The difference between ratification of key international agreements and practical change

Several key international conventions have been ratified by the majority of countries. Perhaps the highest profile of these recently is the UN Convention on the Rights of Persons with Disabilities.[6] This has been ratified by 174 countries worldwide but in many of those countries, few, (if any), practical steps have been taken to implement any of the key principles, and the experience of people with mental health problems has not changed at all.[7],[8] This includes many HIG countries such as the United Kingdom.

The lack of evidence

The overwhelming majority of research into coercion in mental health care, as with most areas of health research, has been conducted in a relatively small group of countries that generally have several characteristics in common: Wealth, managed societies, well-developed health-care systems, and cultures that prioritize the rights of the individual rather than those of the collective. In any branch of scientific inquiry, this would be problematic, but the nature and extent of coercion is so fundamentally influenced by cultural traditions and economy that it renders most of the research utterly irrelevant for the majority of the population.[9] For example, expensive randomized controlled trials of community compulsion are without meaning across whole continents where community services simply do not exist. There are welcome signs of the evidence base beginning to broaden however.[10]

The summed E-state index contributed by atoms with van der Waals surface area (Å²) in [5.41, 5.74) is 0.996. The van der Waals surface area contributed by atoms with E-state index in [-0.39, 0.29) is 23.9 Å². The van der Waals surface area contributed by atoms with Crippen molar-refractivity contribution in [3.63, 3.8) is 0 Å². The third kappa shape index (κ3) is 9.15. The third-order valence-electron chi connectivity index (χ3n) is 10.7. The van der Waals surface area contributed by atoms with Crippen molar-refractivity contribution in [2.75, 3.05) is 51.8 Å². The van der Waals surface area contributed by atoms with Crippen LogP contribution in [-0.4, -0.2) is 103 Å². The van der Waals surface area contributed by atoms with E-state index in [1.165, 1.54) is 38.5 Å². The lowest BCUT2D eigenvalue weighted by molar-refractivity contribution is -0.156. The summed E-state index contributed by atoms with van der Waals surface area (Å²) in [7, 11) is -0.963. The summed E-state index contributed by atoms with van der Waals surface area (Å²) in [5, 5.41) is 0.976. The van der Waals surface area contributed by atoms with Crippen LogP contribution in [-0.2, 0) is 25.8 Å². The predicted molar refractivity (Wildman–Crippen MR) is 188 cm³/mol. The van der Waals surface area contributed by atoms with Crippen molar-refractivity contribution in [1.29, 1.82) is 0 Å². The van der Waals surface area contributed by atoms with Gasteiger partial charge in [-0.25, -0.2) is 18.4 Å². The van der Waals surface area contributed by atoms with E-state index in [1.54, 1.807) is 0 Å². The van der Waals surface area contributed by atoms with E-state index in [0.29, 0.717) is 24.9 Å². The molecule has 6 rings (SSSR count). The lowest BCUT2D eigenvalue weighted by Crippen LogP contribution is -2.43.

Stigma

Stigma associated with mental distress generally and coercive treatment, in particular remains a prime concern internationally, and no country or region can say it has successfully eradicated it. Stigma affects an individual's likelihood of presenting for treatment and may lead to longer and more traumatic pathways to care. This in itself can be self-stigmatizing and can contribute to poorer outcomes. On a wider level, stigma can lead to disproportionately small resource allocations to mental health services and a lack of parity of esteem. Currently, there does not appear to be any country that allocates a proportion of resource to mental health care that reflects health use and the overall burden of such conditions. In some countries, it is inappropriately low, such as several in Africa.[11]